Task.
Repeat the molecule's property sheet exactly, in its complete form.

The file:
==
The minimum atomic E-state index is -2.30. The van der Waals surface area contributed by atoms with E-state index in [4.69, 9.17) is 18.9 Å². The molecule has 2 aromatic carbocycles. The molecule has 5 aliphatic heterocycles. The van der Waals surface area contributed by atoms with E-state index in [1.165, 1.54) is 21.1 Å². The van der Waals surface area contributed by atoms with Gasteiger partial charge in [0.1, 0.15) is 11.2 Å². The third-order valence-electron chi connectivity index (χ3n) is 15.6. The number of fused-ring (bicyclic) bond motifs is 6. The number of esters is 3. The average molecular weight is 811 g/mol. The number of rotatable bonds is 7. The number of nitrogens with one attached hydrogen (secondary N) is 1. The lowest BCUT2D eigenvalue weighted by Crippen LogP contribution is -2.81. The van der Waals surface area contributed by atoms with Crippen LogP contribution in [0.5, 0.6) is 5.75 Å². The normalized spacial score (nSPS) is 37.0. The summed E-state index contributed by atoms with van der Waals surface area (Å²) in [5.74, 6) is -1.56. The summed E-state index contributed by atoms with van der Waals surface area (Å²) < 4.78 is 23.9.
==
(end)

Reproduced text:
The minimum atomic E-state index is -2.30. The van der Waals surface area contributed by atoms with E-state index in [4.69, 9.17) is 18.9 Å². The molecule has 2 aromatic carbocycles. The molecule has 5 aliphatic heterocycles. The van der Waals surface area contributed by atoms with E-state index in [1.165, 1.54) is 21.1 Å². The van der Waals surface area contributed by atoms with Gasteiger partial charge in [0.1, 0.15) is 11.2 Å². The third-order valence-electron chi connectivity index (χ3n) is 15.6. The number of fused-ring (bicyclic) bond motifs is 6. The number of esters is 3. The average molecular weight is 811 g/mol. The number of rotatable bonds is 7. The number of nitrogens with one attached hydrogen (secondary N) is 1. The lowest BCUT2D eigenvalue weighted by Crippen LogP contribution is -2.81. The van der Waals surface area contributed by atoms with Crippen LogP contribution in [0.5, 0.6) is 5.75 Å². The normalized spacial score (nSPS) is 37.0. The summed E-state index contributed by atoms with van der Waals surface area (Å²) in [5.74, 6) is -1.56. The summed E-state index contributed by atoms with van der Waals surface area (Å²) < 4.78 is 23.9.